[2 January 2011]
Jazz flourishes and a dose of unconventional samples spice up Asper Clouds. Germany’s Christopher Rau uses sirens, cinema dialogue and more to fill out the deep house sounds of his debut full-length. Aside from a couple of dazzling efforts, though, the album is repetitive, with little in the way of tangible development.
Slotted midway through Asper Clouds, “The Cool World” is one of the stronger pieces in the set. At first it’s mildly propulsive, building for a bit before Rau swaps the kicks and hi hats out for a crusty film-sourced pep talk. Far-off saxophone winds slowly around looped organ chords, and the track’s progression, as well as its chilling sense of removal, attest to Rau’s deft arrangement of these adjacent samples (the background noise, the curious placement of the film dialogue—the producer’s history in hip hop production doesn’t hurt). The center of “The Cool World”, its micro-sized carousel music samples, is hardly enough to anchor it, so Rau’s nuances again carry the load. “Capri”, too, boasts only a repetitive couple of musical ideas, but the events that materialize around them are few and far between.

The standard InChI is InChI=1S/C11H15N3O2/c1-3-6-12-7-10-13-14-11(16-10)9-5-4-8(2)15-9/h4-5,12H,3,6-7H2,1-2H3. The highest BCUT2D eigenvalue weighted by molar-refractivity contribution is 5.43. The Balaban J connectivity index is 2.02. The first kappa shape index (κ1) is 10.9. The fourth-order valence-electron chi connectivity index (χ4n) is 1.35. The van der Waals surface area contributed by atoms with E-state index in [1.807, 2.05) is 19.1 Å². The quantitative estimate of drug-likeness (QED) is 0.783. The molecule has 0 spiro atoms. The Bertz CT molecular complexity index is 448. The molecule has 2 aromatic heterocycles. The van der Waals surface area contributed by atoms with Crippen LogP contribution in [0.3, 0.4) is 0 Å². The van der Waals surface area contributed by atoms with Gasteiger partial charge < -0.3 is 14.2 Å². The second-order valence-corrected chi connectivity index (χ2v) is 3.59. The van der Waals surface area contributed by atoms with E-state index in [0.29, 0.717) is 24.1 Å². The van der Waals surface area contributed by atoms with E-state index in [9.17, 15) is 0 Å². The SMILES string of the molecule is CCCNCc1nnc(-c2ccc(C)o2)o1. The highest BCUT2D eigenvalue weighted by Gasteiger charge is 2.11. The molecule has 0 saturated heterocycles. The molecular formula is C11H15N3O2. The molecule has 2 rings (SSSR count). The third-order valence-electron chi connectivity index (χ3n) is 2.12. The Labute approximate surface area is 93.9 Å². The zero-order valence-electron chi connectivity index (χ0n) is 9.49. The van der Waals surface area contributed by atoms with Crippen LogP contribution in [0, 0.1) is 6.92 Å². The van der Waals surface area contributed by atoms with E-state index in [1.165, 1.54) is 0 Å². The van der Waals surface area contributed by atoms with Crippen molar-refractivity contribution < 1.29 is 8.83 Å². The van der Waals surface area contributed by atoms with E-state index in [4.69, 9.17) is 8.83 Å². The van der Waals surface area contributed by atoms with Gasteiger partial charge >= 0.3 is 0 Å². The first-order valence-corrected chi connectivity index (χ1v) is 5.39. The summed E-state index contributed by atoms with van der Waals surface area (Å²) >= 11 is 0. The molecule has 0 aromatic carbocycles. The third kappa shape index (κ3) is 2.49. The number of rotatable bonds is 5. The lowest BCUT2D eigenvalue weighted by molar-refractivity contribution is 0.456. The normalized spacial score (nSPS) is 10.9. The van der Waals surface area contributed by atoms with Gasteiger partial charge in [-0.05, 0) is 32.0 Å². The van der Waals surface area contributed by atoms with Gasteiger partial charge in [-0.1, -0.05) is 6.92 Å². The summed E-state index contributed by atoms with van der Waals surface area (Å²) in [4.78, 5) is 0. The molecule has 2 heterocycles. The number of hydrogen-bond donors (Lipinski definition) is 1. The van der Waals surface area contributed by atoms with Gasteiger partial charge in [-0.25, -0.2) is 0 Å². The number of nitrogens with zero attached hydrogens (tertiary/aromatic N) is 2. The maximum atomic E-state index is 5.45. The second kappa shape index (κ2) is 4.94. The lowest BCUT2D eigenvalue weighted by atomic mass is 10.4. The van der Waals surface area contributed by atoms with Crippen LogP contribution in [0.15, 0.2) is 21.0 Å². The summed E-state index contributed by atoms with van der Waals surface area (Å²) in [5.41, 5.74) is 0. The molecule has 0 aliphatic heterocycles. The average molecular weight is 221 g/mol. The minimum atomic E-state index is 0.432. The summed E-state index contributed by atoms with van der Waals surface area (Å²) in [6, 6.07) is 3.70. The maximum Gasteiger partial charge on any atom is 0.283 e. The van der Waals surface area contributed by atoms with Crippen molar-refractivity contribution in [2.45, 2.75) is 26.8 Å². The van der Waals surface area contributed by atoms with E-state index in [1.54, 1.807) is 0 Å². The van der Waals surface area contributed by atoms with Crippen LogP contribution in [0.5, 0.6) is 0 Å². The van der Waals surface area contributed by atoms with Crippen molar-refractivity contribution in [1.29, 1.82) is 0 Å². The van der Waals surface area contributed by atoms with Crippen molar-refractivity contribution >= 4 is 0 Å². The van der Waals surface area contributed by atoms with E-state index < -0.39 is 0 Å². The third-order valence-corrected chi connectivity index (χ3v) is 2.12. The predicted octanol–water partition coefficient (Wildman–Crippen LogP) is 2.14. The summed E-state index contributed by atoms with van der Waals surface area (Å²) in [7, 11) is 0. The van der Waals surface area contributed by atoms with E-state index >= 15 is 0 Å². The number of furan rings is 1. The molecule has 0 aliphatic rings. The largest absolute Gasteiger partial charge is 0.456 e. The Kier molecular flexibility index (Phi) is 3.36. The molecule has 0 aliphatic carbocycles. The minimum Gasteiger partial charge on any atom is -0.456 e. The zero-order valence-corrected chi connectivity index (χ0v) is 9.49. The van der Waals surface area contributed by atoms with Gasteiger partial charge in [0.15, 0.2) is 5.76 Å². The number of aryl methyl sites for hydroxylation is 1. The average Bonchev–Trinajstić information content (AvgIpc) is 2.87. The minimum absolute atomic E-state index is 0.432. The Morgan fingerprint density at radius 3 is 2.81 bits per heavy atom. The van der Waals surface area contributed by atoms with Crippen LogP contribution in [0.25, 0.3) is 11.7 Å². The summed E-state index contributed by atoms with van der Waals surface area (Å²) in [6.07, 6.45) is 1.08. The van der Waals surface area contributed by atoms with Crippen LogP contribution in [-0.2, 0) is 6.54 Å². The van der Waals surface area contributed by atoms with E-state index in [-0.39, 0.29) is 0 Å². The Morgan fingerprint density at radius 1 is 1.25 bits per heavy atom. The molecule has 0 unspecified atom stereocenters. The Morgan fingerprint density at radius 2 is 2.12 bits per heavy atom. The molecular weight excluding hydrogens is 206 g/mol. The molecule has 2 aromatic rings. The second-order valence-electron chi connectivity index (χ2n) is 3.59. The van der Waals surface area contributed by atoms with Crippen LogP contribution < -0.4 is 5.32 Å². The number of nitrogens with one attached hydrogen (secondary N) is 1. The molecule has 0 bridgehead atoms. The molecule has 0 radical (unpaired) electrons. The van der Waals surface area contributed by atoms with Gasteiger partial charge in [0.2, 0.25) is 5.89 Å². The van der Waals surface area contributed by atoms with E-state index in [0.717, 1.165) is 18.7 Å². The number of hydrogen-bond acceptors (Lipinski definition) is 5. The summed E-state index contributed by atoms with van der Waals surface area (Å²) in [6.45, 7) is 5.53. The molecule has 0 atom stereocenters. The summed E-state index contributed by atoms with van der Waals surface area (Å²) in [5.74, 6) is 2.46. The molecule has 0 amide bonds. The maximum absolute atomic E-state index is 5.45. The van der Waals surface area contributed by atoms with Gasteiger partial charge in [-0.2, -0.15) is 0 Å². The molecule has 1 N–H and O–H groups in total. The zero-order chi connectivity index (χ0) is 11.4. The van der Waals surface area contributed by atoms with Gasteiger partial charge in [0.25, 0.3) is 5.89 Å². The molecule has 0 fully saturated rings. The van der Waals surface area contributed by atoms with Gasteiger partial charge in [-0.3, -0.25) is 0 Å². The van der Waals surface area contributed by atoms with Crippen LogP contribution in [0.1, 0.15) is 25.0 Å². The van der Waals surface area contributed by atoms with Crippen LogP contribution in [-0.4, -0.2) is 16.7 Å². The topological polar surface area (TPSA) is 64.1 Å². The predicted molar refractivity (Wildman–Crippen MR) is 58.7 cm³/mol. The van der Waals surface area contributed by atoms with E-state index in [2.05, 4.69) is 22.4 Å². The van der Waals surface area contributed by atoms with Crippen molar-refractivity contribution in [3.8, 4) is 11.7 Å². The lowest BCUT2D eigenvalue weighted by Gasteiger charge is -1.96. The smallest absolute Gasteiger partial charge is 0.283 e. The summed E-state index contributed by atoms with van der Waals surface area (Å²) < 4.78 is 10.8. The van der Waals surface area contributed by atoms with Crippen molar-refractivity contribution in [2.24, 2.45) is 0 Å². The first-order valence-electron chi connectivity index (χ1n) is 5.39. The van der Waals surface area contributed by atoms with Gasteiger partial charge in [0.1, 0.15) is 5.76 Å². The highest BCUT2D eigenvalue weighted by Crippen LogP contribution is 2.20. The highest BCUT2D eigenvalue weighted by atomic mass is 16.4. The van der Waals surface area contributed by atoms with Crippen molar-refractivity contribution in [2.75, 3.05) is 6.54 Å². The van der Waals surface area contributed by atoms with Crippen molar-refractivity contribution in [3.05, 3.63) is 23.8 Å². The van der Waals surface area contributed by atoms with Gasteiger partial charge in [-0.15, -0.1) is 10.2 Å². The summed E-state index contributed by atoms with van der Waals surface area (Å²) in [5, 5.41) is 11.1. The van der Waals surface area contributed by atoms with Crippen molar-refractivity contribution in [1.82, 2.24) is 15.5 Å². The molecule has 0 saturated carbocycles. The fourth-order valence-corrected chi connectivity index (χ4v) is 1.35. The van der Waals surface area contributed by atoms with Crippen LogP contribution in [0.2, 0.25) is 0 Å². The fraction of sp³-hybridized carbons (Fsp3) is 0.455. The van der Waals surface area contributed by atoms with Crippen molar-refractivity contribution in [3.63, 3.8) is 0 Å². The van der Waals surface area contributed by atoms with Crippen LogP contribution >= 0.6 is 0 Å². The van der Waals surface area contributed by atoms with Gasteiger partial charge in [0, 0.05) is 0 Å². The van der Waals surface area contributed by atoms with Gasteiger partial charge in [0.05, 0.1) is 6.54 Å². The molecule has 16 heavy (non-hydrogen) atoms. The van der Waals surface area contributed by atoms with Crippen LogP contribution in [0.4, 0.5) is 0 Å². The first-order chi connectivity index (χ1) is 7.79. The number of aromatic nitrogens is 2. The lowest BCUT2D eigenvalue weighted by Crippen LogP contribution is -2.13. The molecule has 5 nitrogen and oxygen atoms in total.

When you least expect it, Asper Clouds spreads out in a manner that embodies its serene cover art, an understated watercolor work from Hamburg-based artist Stefan Marx. Just as Rau’s humdrum “Do Little” does, well, little, the producer’s sunny synth swells brighten “The Needs” immensely, never marring an appeal that’s as subtle and stirring as anything on John Roberts’ Glass Eights. Countering the less exciting bumps along the way, Rau’s restrained extras add finesse but the tracks largely fall short of leaving a memorable impression.